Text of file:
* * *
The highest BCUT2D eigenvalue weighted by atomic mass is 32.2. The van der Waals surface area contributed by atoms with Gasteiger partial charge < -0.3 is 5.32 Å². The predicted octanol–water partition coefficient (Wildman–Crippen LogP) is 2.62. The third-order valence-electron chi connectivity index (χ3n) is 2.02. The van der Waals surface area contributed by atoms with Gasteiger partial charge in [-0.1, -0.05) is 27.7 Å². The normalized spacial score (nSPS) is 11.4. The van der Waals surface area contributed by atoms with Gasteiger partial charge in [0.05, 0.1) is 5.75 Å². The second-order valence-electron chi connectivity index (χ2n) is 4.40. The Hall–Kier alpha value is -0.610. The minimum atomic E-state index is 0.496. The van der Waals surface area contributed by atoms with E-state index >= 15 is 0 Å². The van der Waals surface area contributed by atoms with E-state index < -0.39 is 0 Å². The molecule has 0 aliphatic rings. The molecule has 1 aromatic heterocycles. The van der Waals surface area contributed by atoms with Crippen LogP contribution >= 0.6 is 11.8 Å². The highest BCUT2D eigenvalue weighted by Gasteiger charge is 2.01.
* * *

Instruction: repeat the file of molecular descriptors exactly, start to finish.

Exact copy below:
The highest BCUT2D eigenvalue weighted by atomic mass is 32.2. The van der Waals surface area contributed by atoms with Gasteiger partial charge < -0.3 is 5.32 Å². The predicted octanol–water partition coefficient (Wildman–Crippen LogP) is 2.62. The third-order valence-electron chi connectivity index (χ3n) is 2.02. The van der Waals surface area contributed by atoms with Gasteiger partial charge in [-0.1, -0.05) is 27.7 Å². The normalized spacial score (nSPS) is 11.4. The van der Waals surface area contributed by atoms with Gasteiger partial charge in [0.05, 0.1) is 5.75 Å². The second-order valence-electron chi connectivity index (χ2n) is 4.40. The Hall–Kier alpha value is -0.610. The minimum atomic E-state index is 0.496. The van der Waals surface area contributed by atoms with E-state index >= 15 is 0 Å². The van der Waals surface area contributed by atoms with E-state index < -0.39 is 0 Å². The molecule has 0 aliphatic rings. The molecule has 1 aromatic heterocycles. The van der Waals surface area contributed by atoms with Crippen LogP contribution >= 0.6 is 11.8 Å². The highest BCUT2D eigenvalue weighted by Gasteiger charge is 2.01.